More than thirty-five years ago five of the clubs at Mount Holyoke College, without giving any thought to the selling of Christmas cards, decided to form a special group. The five clubs participating in this group represented students with beliefs that agreed with those of either the Jewish, the fundamentalist Christian, the Mormon, the Catholic or the Baha'i Faiths.
Each club sent one representative to the planned group meetings. Supervision for each meeting came from the woman then running Eliot House, the center for religious and charitable activities on Mt. Holyoke campus. Under the guidance of this faculty member the group initiated an effort aimed at greater interfaith cooperation. One of the first projects undertaken by this group focused on Christmas cards.
At this point the reader has no doubt begun to wonder why an interfaith group would choose to concentrate its efforts on Christmas cards. How would such Christmas cards relate to the different doctrines represented by the five clubs, doctrines to which the students had made a personal commitment?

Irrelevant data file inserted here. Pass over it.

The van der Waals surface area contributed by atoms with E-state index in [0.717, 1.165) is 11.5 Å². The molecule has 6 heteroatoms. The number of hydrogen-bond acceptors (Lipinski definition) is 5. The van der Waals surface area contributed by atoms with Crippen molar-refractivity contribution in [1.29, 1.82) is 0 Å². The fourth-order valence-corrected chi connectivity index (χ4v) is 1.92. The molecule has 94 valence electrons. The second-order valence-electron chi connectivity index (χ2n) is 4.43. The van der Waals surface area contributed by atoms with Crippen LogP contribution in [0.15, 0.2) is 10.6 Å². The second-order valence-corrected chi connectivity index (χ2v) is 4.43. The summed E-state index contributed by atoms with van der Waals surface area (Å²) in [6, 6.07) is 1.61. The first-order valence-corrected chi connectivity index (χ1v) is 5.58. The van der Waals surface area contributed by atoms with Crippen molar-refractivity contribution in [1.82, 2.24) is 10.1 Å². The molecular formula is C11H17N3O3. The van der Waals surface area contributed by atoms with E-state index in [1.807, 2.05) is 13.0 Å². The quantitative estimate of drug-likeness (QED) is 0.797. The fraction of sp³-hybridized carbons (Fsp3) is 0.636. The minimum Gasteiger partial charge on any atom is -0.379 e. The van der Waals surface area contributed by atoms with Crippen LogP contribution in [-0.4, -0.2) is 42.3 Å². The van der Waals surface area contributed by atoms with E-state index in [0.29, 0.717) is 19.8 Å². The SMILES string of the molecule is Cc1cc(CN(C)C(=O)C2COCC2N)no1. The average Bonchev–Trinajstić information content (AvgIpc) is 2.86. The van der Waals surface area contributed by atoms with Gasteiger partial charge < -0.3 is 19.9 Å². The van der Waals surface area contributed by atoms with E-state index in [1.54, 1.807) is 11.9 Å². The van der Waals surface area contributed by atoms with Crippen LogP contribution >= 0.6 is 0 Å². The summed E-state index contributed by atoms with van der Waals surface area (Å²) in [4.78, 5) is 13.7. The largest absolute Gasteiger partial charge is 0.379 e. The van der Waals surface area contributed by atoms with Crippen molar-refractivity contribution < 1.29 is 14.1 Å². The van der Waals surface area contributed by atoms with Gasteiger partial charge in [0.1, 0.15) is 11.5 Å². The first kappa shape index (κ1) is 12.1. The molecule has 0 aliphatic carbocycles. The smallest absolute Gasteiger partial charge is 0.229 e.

The faculty supervisor had suggested that members from the five clubs might want to help with the sale of Christmas cards from the United Nations. These boxed Christmas cards delivered a message that was in keeping with the spirit of the interfaith group. The faculty supervisor asked the club representatives to recruit volunteers. She sought students who would sell help to sell the boxed Christmas cards at the College Post Office.
So the representatives then reported back to their clubs, requesting volunteers to sit in the College Post Office and to sell Christmas cards. The President of the Baha'i club immediately realized that the request gave her club a golden opportunity to showcase the teachings of the Baha'i Faith. The Baha'i Faith emphasizes unity in diversity. In fact the Baha'i Faith is one of the nongovernmental organizations at the United Nations.
Hence on the day that a table was placed in the College Post Office, and the students had a chance to purchase the U.N. Christmas cards, the number of Christians manning the table did not come close to the number of Baha'is who invited others to buy the boxed Christmas cards.
The enthusiasm of the members of the Mount Holyoke Baha'i Club frequently deceived members of the Mount Holyoke community into thinking that the club had a large and growing membership. It did increase in size between September of 1971 and May of 1973, but this increase only expanded the membership from a mere four students to a total of no more than ten student members.
In December of 1971 and 1972 those ten students chose not to exchange Christmas cards.
Two of them did, however, in December of 1972 volunteer to help with the decorating of a dorm Christmas tree. That December the students in North Rockefeller Hall enjoyed the tree decorations that had been hung entirely with the help of two and only two students, two members of the Baha'i Club.